An Iranian auto industry expert says the country’s state-owned carmakers are incurring daily losses of $3.7 million, totaling over one billion dollars annually.
Farhad Ehteshamzad, the head of Iran Auto Importers Association, said in an interview Friday that the huge loss is the direct result of the government’s interventions in the auto industry.
Iran’s car industry is mired with a wide range of problems. The main manufacturers are owned by the state and enjoy huge incentives and support from the government. Despite the losses, Iran’s automotive industry is the third most active industry in the country, after oil and gas sectors, accounting for about 10% of Iran’s GDP and 4% of the workforce (700,000 persons).It was valued in 2020 at $26.4 billion by India-based Modor Intelligence, which forecasts 10 percent sectoral annual growth to 2026. This would be possible without sanctions and with a new infusion of investments and foreign partnerships.
However, the carmakers are unable to satisfy domestic demand and they keep raising prices to levels several times higher than international prices of similar cars. This is partly the reason why imported cars are also expensive. For example, one Tehran showroom was selling an unused 2017 Mercedes-Benz E 200 class for about six times the price of the newest model in global markets. The government has long restricted car imports, turning the country into a vast parking lot of dilapidated cars. In recent years, it announced plans to import cars but the number of units hitting the market insignificant. A total of 241 vehicles were imported in the first quarter of the current Iranian year (March 21-June 21).
There are about a dozen state-and quasi-state-owned automakers in Iran, of which two — Iran Khodro and Saipa — accounted for 94% of the total domestic production, with nearly 1,500,000 units of light and heavy vehicles produced annually, mostly sub-standard and older foreign models. Criticizing Iranian automakers for low-quality vehicles responsible for a high rate of road accident casualties, Iran’s traffic police said last year that substandard and unsafe cars lead to at least 17,000 deaths and 300,000 injuries every year.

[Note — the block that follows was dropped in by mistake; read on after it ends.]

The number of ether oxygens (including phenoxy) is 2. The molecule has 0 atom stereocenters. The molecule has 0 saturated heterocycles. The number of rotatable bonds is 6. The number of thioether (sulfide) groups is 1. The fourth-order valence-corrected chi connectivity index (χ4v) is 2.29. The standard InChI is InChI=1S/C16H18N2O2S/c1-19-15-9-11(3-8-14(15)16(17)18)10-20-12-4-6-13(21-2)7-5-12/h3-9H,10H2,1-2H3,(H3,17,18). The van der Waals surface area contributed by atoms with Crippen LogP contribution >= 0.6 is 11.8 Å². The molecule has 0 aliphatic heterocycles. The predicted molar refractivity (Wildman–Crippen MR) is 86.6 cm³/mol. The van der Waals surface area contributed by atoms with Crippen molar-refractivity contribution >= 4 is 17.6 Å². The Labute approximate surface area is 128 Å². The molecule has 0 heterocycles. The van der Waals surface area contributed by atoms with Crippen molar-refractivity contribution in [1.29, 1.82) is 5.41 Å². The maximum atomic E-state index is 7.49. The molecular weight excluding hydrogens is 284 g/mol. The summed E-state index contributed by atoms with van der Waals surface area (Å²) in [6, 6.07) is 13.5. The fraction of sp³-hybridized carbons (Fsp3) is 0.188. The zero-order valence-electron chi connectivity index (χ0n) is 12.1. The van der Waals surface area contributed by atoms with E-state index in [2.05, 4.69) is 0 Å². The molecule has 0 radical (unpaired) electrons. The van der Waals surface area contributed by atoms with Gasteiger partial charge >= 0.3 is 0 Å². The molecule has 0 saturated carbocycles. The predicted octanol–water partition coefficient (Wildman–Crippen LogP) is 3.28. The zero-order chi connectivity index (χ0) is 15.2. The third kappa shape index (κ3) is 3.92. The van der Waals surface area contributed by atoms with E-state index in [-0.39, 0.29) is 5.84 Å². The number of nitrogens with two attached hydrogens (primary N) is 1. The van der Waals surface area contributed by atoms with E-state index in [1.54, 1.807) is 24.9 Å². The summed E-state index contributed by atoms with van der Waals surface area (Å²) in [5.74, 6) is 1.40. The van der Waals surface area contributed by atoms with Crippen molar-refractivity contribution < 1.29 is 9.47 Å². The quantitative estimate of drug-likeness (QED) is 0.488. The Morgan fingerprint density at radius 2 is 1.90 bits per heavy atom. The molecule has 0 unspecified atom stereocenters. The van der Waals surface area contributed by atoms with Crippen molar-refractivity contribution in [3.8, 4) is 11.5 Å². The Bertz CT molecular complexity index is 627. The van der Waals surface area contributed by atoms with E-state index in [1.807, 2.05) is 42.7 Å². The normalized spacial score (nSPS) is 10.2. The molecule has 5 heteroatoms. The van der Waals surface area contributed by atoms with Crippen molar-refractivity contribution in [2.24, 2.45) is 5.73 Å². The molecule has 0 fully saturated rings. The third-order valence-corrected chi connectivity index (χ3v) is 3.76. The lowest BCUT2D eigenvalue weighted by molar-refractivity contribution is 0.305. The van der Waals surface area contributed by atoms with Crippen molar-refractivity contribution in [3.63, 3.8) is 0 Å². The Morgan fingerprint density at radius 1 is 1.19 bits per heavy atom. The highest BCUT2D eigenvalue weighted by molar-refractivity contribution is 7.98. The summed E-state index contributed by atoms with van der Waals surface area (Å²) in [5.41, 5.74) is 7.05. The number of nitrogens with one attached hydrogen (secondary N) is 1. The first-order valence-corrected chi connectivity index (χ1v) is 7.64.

Ehteshamzad added that considering the huge loss of the state-run carmakers, decisions should be made whether to privatize these companies. He said, “For this industry, significant investments have been made, and a substantial amount of money has been spent to reach this point. If this industry collapses, we will lose a considerable amount of capital.”
Highlighting the complexities and dangers of privatization, fraught with corruption in Iran, he said decisions about such fundamental steps need to be made at the highest levels of government. Criticizing the unrealistic figures in the administration’s budget bill, he said that the government has set a revenue target of 320 trillion rials ($640 million) from high import taxes on cars.
For years critics and politicians have criticized the government-controlled auto industry and have referred to a “mafia” running the money-losing and inefficient sector. In 2019, it was revealed that these carmakers owed $9 billion, a considerable sum in Iran, due to corruption and mismanagement. “Widespread financial corruption has turned automakers in Iran into a powerful Mafia,“ a lawmaker said at the time. In 2019, the then CEO of Iran Khodro was arrested on charges of corruption and several managers from Saipa are also in jail.
Also on Friday, another car industry expert Hassan Karimi Sanjari criticized the high price of foreign cars assembled in Iran, saying that a Chinese car that costs around $10,000 is sold for about $30,000.”In addition to huge profits, mismanagement in assembly companies has also affected prices, leading to increased costs for assembled cars, ultimately borne by the people. On the other hand, for assembled cars, a monopolistic market has been created, resulting from inflation, sanctions, and the insufficient import of cars to meet demand.”
According to Ehteshamzad, the government is only providing lip service to Iran’s car industry, making the sector stuck in a quagmire of “speech-therapy” in a sense that officials only deliver speeches about the car industry instead of acting to deliver results.